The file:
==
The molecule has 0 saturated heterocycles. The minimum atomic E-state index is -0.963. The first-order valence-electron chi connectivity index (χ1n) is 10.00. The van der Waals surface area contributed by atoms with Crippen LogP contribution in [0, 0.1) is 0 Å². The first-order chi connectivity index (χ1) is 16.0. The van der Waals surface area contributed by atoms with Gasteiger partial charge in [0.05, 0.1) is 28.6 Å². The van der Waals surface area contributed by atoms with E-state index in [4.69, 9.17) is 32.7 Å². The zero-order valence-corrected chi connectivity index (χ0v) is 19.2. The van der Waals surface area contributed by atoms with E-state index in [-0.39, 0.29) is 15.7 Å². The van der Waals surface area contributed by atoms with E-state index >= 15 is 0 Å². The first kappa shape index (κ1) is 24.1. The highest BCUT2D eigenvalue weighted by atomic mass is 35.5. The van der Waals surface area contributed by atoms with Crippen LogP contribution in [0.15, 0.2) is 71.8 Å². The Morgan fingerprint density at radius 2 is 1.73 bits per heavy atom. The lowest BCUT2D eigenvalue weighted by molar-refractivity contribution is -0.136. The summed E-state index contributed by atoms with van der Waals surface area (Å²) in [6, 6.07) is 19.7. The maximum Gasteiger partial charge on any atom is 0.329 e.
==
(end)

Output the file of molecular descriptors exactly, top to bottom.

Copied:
The molecule has 0 saturated heterocycles. The minimum atomic E-state index is -0.963. The first-order valence-electron chi connectivity index (χ1n) is 10.00. The van der Waals surface area contributed by atoms with Crippen LogP contribution in [0, 0.1) is 0 Å². The first-order chi connectivity index (χ1) is 16.0. The van der Waals surface area contributed by atoms with Gasteiger partial charge in [0.05, 0.1) is 28.6 Å². The van der Waals surface area contributed by atoms with E-state index in [4.69, 9.17) is 32.7 Å². The zero-order valence-corrected chi connectivity index (χ0v) is 19.2. The van der Waals surface area contributed by atoms with E-state index in [-0.39, 0.29) is 15.7 Å². The van der Waals surface area contributed by atoms with E-state index >= 15 is 0 Å². The first kappa shape index (κ1) is 24.1. The highest BCUT2D eigenvalue weighted by atomic mass is 35.5. The van der Waals surface area contributed by atoms with Crippen LogP contribution in [0.15, 0.2) is 71.8 Å². The Morgan fingerprint density at radius 2 is 1.73 bits per heavy atom. The lowest BCUT2D eigenvalue weighted by molar-refractivity contribution is -0.136. The summed E-state index contributed by atoms with van der Waals surface area (Å²) in [6, 6.07) is 19.7. The maximum Gasteiger partial charge on any atom is 0.329 e.